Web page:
We've come a long way from landlines; not only are cellphones ubiquitous, but smartphones have basically put hand-held computers in our pockets. Sadly, though, our must-have mobile devices include a built-in, terrible component: human suffering.
Welcome to the ugly world of "conflict minerals."
Tin, tantalum, tungsten, and gold are used in the manufacture of major electronic products, including mobile phones. Mining these minerals is common practice in the Democratic Republic of Congo, but sadly, Congolese miners (including children) regularly face far worse fates than hazardous working conditions and low pay.
The Violent Business of Mining
Many of the Congolese mines are controlled by military forces, which get the lion's share of the proceeds from this lucrative but dangerous business. Many Congolese workers are forced to extract the highly sought minerals from the mines through violence and rape. Furthermore, there are few other options for Congolese citizens to make a living in the first place.
Individuals and organizations are increasingly raising awareness of the fact that conflict minerals are an ugly ingredient in many of the most popular electronic devices, including cellphones.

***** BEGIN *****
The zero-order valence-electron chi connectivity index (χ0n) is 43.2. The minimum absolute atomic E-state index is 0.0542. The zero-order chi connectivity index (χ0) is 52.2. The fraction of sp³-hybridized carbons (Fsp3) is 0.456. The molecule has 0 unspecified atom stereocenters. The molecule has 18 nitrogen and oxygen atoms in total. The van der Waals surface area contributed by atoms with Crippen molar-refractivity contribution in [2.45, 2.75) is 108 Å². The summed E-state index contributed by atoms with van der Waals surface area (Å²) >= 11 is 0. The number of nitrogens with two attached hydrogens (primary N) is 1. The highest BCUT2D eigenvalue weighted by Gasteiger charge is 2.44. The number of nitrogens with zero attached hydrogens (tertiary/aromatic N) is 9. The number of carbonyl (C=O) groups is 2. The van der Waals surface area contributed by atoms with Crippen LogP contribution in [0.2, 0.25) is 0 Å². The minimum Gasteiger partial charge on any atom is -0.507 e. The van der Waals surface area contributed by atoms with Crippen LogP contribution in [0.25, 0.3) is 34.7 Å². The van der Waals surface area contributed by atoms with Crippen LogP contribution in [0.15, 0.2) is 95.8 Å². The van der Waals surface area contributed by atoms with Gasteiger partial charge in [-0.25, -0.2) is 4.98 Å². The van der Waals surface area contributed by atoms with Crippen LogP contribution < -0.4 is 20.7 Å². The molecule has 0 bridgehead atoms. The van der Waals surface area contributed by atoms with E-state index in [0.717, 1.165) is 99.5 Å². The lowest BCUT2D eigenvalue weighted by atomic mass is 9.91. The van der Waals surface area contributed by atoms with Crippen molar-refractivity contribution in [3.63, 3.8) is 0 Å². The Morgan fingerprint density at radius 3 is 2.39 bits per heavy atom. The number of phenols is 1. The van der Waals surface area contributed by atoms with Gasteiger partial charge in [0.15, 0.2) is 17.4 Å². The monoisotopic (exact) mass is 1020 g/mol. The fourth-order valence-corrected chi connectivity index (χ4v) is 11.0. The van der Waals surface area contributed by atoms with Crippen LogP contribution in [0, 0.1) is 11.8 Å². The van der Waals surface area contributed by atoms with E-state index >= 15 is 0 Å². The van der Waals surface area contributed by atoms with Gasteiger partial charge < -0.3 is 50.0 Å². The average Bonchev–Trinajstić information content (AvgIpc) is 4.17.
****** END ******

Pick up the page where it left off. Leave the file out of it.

Actress and activist Robin Wright recently recorded what she saw in Eastern Congo for CNN. She traveled there with the Enough Project, which seeks to end genocide and crimes against humanity. There's also a documentary, Blood in the Mobile, which documents the visual proof of the human toll on Congolese miners.
Are You Using Dirty Devices?
The Enough Project's Raise Hope for Congo campaign site has a handy heat map of major electronics providers' conflict footprints, through which consumers can make conflict-free decisions (or know which companies to contact to demand progress in creating conflict-free supply chains).
Motorola (MMI) and Nokia (NOK) have a "green" ranking, indicating that they are "on the right track," having taken steps to trace, audit, and certify their supply chains.
Faith-based socially responsible investment fund Praxis Mutual Funds has also started raising awareness of the issue through a campaign it launched this week. It set up a form that enables consumers to contact their cellphone providers such as AT&T (T), Sprint Nextel (S), T-Mobile (DT), and Verizon (VZ) to demand conflict-free cellphone options.
Consumer awareness -- voting with one's dollars -- can do a heck of a lot to push for change at how major companies do business. As more consumers call for conflict-free phones and other devices, these corporations will get the message.
Motley Fool analyst Alyce Lomax does not own shares of any of the companies mentioned.